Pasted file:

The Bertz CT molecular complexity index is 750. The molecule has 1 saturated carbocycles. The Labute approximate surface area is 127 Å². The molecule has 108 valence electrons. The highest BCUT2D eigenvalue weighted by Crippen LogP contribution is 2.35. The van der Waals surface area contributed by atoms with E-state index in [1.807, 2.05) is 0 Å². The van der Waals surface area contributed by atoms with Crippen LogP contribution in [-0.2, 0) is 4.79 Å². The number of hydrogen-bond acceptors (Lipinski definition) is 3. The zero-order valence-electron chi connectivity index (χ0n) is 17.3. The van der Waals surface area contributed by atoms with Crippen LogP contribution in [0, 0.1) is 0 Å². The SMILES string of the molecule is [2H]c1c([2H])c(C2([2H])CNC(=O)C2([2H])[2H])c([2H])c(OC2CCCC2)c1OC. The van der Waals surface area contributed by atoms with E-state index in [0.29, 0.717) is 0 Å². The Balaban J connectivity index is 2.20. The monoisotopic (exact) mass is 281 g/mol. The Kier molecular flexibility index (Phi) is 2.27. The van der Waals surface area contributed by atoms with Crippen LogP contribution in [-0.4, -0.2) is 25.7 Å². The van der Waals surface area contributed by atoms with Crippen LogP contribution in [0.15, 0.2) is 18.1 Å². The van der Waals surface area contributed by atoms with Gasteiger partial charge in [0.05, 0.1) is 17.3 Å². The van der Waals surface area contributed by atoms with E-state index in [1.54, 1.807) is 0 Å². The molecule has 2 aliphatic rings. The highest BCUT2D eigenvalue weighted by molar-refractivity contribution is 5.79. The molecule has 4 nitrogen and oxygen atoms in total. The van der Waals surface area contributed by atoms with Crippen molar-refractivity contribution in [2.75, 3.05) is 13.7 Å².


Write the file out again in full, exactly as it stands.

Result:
The Bertz CT molecular complexity index is 750. The molecule has 1 saturated carbocycles. The Labute approximate surface area is 127 Å². The molecule has 108 valence electrons. The highest BCUT2D eigenvalue weighted by Crippen LogP contribution is 2.35. The van der Waals surface area contributed by atoms with E-state index in [1.807, 2.05) is 0 Å². The van der Waals surface area contributed by atoms with Crippen LogP contribution in [-0.2, 0) is 4.79 Å². The number of hydrogen-bond acceptors (Lipinski definition) is 3. The zero-order valence-electron chi connectivity index (χ0n) is 17.3. The van der Waals surface area contributed by atoms with Crippen LogP contribution in [0, 0.1) is 0 Å². The SMILES string of the molecule is [2H]c1c([2H])c(C2([2H])CNC(=O)C2([2H])[2H])c([2H])c(OC2CCCC2)c1OC. The van der Waals surface area contributed by atoms with E-state index in [0.29, 0.717) is 0 Å². The Balaban J connectivity index is 2.20. The monoisotopic (exact) mass is 281 g/mol. The Kier molecular flexibility index (Phi) is 2.27. The van der Waals surface area contributed by atoms with Crippen LogP contribution in [-0.4, -0.2) is 25.7 Å². The van der Waals surface area contributed by atoms with Crippen LogP contribution in [0.15, 0.2) is 18.1 Å². The van der Waals surface area contributed by atoms with Gasteiger partial charge in [0.05, 0.1) is 17.3 Å². The van der Waals surface area contributed by atoms with E-state index in [1.54, 1.807) is 0 Å². The molecule has 2 aliphatic rings. The highest BCUT2D eigenvalue weighted by molar-refractivity contribution is 5.79. The molecule has 4 nitrogen and oxygen atoms in total. The van der Waals surface area contributed by atoms with Crippen molar-refractivity contribution in [2.75, 3.05) is 13.7 Å².